This project provides methods, standards, and services for characterizing surface texture and microform in manufacturing, forensics, and science. We seek to advance SI-traceable measurements by developing methods to characterize and reduce measurement uncertainty, and by providing best-in-class calibrations, standard reference materials (SRMs), and reference software. A major application area addressed by the project is forensic firearm and toolmark identification, which is based on comparing microscopic marks in the topography of forensic samples. Here we contribute to the scientific infrastructure needed for objective forensic evaluations by developing traceable measurement methods, objective comparison metrics, and statistically rigorous procedures to obtain quantitative estimates for uncertainty or weight of evidence.
Surface texture affects the functionality of many products, ranging from bearings to semiconductors and optics. Affected properties include aesthetics, friction, wear, lubrication, sealing, light scattering, and conductivity. Improvements in parameters and metrology to characterize surface texture enable innovations and facilitate commerce. Major challenges are the large variety of applications, the large number of parameters available to specify and characterize surface texture, and the large array of mechanical and optical measurement techniques. The project seeks to advance SI-traceable metrology of surface texture and microform through:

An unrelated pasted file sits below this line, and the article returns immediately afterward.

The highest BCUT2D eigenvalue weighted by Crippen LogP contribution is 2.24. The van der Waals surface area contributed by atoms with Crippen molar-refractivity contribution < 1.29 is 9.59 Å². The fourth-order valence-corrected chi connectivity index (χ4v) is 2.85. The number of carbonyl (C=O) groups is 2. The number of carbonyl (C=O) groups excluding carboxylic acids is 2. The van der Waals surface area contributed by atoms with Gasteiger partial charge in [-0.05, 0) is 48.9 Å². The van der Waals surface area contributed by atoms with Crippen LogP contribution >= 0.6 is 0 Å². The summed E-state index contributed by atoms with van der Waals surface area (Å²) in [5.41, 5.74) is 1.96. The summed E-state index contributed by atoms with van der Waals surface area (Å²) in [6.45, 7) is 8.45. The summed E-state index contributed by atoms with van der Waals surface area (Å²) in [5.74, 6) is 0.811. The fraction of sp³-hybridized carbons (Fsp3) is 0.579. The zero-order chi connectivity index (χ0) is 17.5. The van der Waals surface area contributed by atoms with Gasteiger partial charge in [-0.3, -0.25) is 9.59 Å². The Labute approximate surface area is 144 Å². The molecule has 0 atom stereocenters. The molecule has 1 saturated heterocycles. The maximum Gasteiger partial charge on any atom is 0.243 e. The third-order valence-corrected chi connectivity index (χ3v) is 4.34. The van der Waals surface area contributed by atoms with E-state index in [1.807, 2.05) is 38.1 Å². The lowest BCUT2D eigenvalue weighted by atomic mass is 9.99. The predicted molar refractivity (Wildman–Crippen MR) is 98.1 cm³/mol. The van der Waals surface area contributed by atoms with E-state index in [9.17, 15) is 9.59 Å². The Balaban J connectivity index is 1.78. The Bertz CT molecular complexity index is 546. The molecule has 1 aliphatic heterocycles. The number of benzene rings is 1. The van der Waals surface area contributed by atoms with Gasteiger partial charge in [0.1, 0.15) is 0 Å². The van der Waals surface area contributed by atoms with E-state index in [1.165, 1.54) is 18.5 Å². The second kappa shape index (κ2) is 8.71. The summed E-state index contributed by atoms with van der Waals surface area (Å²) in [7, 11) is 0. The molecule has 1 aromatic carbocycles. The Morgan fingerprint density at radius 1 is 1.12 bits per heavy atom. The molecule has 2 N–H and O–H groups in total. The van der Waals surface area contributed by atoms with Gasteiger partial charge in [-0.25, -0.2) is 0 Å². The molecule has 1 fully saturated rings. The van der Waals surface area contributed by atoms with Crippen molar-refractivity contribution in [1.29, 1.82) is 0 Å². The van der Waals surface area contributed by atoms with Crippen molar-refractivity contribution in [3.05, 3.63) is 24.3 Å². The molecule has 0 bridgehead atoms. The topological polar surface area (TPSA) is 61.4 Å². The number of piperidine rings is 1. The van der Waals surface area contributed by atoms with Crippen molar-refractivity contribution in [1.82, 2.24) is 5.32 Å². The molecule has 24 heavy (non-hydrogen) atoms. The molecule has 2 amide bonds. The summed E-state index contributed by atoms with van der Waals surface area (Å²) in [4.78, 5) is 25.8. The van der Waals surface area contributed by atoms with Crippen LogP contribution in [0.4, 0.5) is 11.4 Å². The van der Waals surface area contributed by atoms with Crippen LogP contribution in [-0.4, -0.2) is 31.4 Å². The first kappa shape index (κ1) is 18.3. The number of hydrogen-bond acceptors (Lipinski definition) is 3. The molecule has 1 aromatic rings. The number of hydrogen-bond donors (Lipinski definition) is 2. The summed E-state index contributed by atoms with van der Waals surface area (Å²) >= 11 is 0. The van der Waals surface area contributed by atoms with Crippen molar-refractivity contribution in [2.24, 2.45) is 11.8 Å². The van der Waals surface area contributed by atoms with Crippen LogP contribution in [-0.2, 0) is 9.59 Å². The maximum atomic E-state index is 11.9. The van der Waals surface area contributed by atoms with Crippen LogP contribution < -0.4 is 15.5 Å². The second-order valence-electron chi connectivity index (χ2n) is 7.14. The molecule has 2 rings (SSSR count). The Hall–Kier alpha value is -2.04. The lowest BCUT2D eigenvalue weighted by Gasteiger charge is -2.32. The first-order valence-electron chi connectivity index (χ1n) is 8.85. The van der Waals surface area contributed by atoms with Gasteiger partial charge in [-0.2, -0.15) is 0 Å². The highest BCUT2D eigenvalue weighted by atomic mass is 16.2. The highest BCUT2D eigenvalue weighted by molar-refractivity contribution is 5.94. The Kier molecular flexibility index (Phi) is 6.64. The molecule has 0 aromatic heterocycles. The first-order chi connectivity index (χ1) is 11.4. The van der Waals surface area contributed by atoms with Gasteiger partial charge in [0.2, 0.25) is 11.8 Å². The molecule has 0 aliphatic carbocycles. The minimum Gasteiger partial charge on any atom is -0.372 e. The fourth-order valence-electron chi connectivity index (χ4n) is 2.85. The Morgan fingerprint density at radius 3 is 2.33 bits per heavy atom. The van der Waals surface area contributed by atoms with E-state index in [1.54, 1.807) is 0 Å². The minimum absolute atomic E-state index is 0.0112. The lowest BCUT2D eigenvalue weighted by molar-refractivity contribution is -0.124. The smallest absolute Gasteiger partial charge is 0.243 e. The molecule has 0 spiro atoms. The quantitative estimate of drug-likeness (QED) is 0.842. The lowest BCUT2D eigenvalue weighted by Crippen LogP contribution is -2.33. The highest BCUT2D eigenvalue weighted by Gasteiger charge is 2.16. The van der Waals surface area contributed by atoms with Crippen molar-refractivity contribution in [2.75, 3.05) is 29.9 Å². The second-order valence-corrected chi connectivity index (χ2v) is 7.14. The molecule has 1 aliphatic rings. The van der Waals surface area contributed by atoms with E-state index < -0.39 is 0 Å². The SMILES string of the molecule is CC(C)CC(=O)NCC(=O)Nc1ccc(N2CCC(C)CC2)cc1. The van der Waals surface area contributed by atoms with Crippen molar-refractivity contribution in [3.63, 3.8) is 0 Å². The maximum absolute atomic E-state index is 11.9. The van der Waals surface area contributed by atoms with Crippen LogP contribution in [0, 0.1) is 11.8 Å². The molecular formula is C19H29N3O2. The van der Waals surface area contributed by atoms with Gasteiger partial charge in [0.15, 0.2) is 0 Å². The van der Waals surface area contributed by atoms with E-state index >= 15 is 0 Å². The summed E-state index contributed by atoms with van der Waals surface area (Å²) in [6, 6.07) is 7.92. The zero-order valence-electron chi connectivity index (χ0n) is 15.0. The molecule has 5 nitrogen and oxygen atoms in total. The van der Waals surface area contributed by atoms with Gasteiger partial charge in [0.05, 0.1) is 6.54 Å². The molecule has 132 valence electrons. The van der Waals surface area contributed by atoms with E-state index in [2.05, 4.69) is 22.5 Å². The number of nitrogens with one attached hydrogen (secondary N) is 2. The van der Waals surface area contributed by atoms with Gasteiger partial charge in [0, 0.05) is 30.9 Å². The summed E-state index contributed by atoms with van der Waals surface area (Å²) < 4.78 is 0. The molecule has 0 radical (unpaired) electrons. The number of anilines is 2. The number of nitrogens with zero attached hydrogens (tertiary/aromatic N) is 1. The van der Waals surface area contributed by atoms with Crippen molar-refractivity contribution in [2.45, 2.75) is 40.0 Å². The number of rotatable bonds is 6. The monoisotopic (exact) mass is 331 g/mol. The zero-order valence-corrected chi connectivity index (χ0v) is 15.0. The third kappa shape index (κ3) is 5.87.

Forensic firearm and toolmark examination is based on comparing the surface topography of forensic samples, such as fired bullets and ejected cartridge cases. When a firearm is fired, it leaves microscopic toolmarks on the bullet and cartridge case. Forensic examiners compare these marks to determine whether two cartridge cases or bullets were fired from the same firearm. Currently, this evaluation is subjective, relying on an examiner’s expertise and judgement. The evaluation is challenging, not only because there are differences between marks generated by the same firearm, but also because there are possible similarities between marks generated by different firearms. There are two major shifts occurring in this forensic area: 1) a transition from two-dimensional (2D) reflectance microcopy images of toolmarks to three-dimensional (3D) topography images, and 2) a desired transition from subjective match/no-match assessments to objective comparisons with a rigorous evaluation of uncertainty to quantify the weight of evidence. We address these challenges through: